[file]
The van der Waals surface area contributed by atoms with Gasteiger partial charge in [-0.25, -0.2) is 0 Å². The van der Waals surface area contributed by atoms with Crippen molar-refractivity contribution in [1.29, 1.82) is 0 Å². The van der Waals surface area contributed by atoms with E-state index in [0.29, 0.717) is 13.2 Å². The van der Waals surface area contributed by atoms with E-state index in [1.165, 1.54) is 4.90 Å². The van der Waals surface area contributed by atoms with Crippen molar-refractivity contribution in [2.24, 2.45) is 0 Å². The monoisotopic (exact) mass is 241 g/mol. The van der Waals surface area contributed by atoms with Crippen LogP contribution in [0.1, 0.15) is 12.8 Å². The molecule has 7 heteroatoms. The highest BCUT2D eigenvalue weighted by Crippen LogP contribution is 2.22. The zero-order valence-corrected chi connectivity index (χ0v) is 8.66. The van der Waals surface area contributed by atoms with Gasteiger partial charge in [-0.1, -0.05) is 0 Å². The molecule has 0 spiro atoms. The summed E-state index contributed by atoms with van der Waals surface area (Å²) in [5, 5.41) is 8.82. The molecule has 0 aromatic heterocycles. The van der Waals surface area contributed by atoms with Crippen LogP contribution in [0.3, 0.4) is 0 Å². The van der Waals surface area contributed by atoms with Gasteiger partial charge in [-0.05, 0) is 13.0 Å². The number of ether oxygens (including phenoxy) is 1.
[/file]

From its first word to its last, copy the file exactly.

The van der Waals surface area contributed by atoms with Gasteiger partial charge in [-0.25, -0.2) is 0 Å². The van der Waals surface area contributed by atoms with Crippen molar-refractivity contribution in [1.29, 1.82) is 0 Å². The van der Waals surface area contributed by atoms with E-state index in [0.29, 0.717) is 13.2 Å². The van der Waals surface area contributed by atoms with E-state index in [1.165, 1.54) is 4.90 Å². The van der Waals surface area contributed by atoms with Crippen molar-refractivity contribution in [2.24, 2.45) is 0 Å². The monoisotopic (exact) mass is 241 g/mol. The van der Waals surface area contributed by atoms with Crippen LogP contribution in [0.1, 0.15) is 12.8 Å². The molecule has 7 heteroatoms. The highest BCUT2D eigenvalue weighted by Crippen LogP contribution is 2.22. The zero-order valence-corrected chi connectivity index (χ0v) is 8.66. The van der Waals surface area contributed by atoms with Gasteiger partial charge in [-0.1, -0.05) is 0 Å². The molecule has 0 spiro atoms. The summed E-state index contributed by atoms with van der Waals surface area (Å²) in [5, 5.41) is 8.82. The molecule has 0 aromatic heterocycles. The van der Waals surface area contributed by atoms with Crippen LogP contribution in [0.3, 0.4) is 0 Å². The van der Waals surface area contributed by atoms with Gasteiger partial charge in [-0.05, 0) is 13.0 Å². The number of ether oxygens (including phenoxy) is 1.